Modi appeals to devotees to keep Hindu festival symbolic as India's Covid-19 infections surge

Hindu devotees gather to take a holy dip in the Ganges river in Haridwar, India, on April 14, 2021. PHOTO: REUTERS

MUMBAI (REUTERS) - Indian Prime Minister Narendra Modi on Saturday (April 17) appealed to devotees to keep a key Hindu festival symbolic as the country reported more than 200,000 new Covid-19 infections for the third straight day.

India reported 234,692 Covid-19 infections over the last 24 hours, taking the total number of cases to nearly 14.5 million, second only to the United States. Deaths in the country from Covid-19 rose by 1,341 to 175,649.

Criticism has mounted over the Indian government's handling of the health crisis, as religious festivals and election rallies continue amid increasing reports of shortage of hospital beds, oxygen cylinders and vaccination doses.

After hundreds of thousands of ascetics and devout Hindus gathered for several days along the banks of the Ganges in a northern state for the Kumbh Mela religious festival, Mr Modi on Saturday called for restraint, saying on Twitter the festival should now be kept "symbolic".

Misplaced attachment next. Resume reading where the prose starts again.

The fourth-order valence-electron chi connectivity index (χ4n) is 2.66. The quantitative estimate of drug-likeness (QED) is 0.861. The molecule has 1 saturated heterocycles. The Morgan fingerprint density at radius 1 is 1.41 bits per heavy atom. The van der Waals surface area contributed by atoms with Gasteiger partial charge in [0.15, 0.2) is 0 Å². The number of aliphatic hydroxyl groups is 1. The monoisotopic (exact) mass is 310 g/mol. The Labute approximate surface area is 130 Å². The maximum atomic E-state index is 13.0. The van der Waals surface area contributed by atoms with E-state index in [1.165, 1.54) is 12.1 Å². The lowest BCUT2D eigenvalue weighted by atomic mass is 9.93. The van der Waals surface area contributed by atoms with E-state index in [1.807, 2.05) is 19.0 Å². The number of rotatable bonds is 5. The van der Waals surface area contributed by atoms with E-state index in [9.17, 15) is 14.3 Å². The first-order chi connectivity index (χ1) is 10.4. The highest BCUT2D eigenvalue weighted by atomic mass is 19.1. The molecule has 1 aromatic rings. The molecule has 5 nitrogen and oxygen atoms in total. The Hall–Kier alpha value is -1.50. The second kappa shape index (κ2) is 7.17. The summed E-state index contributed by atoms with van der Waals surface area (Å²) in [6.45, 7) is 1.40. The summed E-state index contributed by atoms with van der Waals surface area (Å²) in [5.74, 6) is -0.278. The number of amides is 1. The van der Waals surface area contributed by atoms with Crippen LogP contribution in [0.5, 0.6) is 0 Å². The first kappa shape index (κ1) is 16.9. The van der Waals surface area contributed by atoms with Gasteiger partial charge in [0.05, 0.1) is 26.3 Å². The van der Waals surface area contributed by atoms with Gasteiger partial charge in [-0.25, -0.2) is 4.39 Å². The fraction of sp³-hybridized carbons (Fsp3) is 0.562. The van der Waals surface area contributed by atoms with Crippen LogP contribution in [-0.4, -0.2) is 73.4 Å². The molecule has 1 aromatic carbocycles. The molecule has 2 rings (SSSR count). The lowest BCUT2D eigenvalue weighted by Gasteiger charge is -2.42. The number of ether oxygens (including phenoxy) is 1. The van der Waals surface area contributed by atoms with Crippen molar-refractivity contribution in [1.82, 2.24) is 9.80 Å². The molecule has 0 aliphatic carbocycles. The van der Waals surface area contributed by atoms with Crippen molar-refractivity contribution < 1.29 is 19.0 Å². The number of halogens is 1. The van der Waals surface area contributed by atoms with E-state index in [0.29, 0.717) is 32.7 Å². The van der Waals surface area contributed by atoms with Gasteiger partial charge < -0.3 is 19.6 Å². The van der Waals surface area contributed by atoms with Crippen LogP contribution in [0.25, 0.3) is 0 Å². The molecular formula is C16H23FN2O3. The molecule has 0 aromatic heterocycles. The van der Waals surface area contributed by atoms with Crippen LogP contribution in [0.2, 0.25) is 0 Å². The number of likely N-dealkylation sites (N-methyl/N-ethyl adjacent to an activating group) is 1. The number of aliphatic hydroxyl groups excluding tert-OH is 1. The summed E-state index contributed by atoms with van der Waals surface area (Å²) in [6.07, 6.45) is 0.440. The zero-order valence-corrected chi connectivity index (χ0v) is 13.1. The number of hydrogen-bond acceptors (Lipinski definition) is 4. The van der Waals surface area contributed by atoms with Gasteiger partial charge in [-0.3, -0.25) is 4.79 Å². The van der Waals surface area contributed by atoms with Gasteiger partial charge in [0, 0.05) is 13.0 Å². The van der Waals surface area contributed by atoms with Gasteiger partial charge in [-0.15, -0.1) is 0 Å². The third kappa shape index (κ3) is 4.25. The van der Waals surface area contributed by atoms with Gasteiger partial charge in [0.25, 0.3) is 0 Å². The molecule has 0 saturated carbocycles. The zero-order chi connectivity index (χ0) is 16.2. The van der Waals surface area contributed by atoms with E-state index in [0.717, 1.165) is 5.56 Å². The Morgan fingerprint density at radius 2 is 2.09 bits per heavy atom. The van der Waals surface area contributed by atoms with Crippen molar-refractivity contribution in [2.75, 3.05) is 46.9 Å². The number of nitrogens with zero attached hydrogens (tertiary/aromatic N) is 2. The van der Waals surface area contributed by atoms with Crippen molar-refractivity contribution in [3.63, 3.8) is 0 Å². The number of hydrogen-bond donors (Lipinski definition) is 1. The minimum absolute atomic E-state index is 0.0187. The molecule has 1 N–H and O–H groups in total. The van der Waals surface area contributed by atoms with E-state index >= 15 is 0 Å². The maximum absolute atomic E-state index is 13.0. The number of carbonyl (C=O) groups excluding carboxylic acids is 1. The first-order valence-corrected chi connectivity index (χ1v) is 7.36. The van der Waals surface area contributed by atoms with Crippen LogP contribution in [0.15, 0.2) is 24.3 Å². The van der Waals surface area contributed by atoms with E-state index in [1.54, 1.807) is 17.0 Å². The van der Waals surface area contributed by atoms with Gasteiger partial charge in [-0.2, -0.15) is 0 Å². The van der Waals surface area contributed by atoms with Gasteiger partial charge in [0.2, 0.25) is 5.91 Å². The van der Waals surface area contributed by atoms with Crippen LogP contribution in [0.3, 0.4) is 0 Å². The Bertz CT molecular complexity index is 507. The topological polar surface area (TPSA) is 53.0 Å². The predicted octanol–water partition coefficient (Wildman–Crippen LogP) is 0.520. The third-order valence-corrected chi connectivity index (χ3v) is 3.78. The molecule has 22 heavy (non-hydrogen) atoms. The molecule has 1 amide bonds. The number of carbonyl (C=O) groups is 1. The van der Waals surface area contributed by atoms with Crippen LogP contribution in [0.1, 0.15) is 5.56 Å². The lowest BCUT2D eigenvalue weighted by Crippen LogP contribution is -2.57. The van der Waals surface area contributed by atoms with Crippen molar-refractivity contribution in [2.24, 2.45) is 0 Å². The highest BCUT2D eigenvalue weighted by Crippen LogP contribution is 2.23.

Responding to Mr Modi's appeal, one of religious leader, Swami Avdheshanand, urged devotees to not gather in large numbers.

Devout Hindus believe bathing in the holy Ganges absolves people of sins, and during the Kumbh Mela, it brings salvation from the cycle of life and death.

Experts have warned about the spread of more contagious variants of the disease, with especially during large-scale gathering for religious festivals and political rallies.

On Saturday, Mr Modi was scheduled to hold two election rallies in eastern state of West Bengal where state elections are ongoing.

In recent weeks, such rallies have attracted thousands of people, few of whom follow Covid-19 safety protocols.

"Stop spreader rallies," the Times of India said in an editorial on Saturday, adding: "Business as usual is an unaffordable luxury until this virus is conclusively tamed."

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After imposing one of the world's strictest lockdowns for nearly three months last year, India's government relaxed almost all curbs by the beginning of 2021, although many regions have now introduced localised restrictions.

"This is Narendra Modi's biggest crisis yet. It is bigger than any security threat, external or internal, or even the economic attrition of 2020," prominent editor and political commentator Shekhar Gupta wrote in a column on Saturday.

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